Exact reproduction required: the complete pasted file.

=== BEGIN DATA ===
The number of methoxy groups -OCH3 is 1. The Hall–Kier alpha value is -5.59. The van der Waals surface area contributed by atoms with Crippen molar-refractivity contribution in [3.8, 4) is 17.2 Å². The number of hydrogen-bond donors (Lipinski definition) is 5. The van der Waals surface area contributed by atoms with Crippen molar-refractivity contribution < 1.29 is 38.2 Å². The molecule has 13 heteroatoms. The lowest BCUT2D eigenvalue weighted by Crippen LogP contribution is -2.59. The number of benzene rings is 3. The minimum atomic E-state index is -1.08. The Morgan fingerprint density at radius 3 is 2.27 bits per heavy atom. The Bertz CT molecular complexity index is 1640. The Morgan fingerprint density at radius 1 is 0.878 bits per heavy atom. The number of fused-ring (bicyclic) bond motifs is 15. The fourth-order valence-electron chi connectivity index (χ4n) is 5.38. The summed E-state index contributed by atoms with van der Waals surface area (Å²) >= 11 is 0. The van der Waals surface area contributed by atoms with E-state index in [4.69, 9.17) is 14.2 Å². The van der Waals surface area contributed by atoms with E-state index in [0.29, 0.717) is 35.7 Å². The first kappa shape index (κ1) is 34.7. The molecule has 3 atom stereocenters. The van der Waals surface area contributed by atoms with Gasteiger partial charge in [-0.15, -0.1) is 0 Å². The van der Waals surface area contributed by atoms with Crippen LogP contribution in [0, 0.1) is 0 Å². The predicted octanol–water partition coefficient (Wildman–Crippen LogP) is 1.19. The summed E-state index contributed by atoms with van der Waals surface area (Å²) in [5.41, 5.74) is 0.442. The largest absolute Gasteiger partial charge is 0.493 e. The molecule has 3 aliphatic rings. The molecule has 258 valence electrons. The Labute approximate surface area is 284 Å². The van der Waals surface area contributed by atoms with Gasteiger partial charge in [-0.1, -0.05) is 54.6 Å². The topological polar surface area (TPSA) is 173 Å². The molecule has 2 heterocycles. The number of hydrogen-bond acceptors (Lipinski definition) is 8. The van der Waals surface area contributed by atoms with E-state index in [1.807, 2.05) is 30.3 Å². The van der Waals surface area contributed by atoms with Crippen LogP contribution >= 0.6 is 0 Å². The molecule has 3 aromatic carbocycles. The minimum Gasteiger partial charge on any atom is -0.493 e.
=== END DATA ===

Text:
The number of methoxy groups -OCH3 is 1. The Hall–Kier alpha value is -5.59. The van der Waals surface area contributed by atoms with Crippen molar-refractivity contribution in [3.8, 4) is 17.2 Å². The number of hydrogen-bond donors (Lipinski definition) is 5. The van der Waals surface area contributed by atoms with Crippen molar-refractivity contribution < 1.29 is 38.2 Å². The molecule has 13 heteroatoms. The lowest BCUT2D eigenvalue weighted by Crippen LogP contribution is -2.59. The number of benzene rings is 3. The minimum atomic E-state index is -1.08. The Morgan fingerprint density at radius 3 is 2.27 bits per heavy atom. The Bertz CT molecular complexity index is 1640. The Morgan fingerprint density at radius 1 is 0.878 bits per heavy atom. The number of fused-ring (bicyclic) bond motifs is 15. The fourth-order valence-electron chi connectivity index (χ4n) is 5.38. The summed E-state index contributed by atoms with van der Waals surface area (Å²) >= 11 is 0. The van der Waals surface area contributed by atoms with E-state index in [4.69, 9.17) is 14.2 Å². The van der Waals surface area contributed by atoms with E-state index in [0.29, 0.717) is 35.7 Å². The first kappa shape index (κ1) is 34.7. The molecule has 3 atom stereocenters. The van der Waals surface area contributed by atoms with Gasteiger partial charge in [-0.15, -0.1) is 0 Å². The van der Waals surface area contributed by atoms with Crippen LogP contribution in [0, 0.1) is 0 Å². The predicted octanol–water partition coefficient (Wildman–Crippen LogP) is 1.19. The summed E-state index contributed by atoms with van der Waals surface area (Å²) in [5.41, 5.74) is 0.442. The largest absolute Gasteiger partial charge is 0.493 e. The molecule has 3 aliphatic rings. The molecule has 258 valence electrons. The Labute approximate surface area is 284 Å². The van der Waals surface area contributed by atoms with Gasteiger partial charge in [-0.1, -0.05) is 54.6 Å². The topological polar surface area (TPSA) is 173 Å². The molecule has 2 heterocycles. The number of hydrogen-bond acceptors (Lipinski definition) is 8. The van der Waals surface area contributed by atoms with E-state index in [1.807, 2.05) is 30.3 Å². The van der Waals surface area contributed by atoms with Crippen LogP contribution >= 0.6 is 0 Å². The molecule has 3 aromatic carbocycles. The minimum Gasteiger partial charge on any atom is -0.493 e.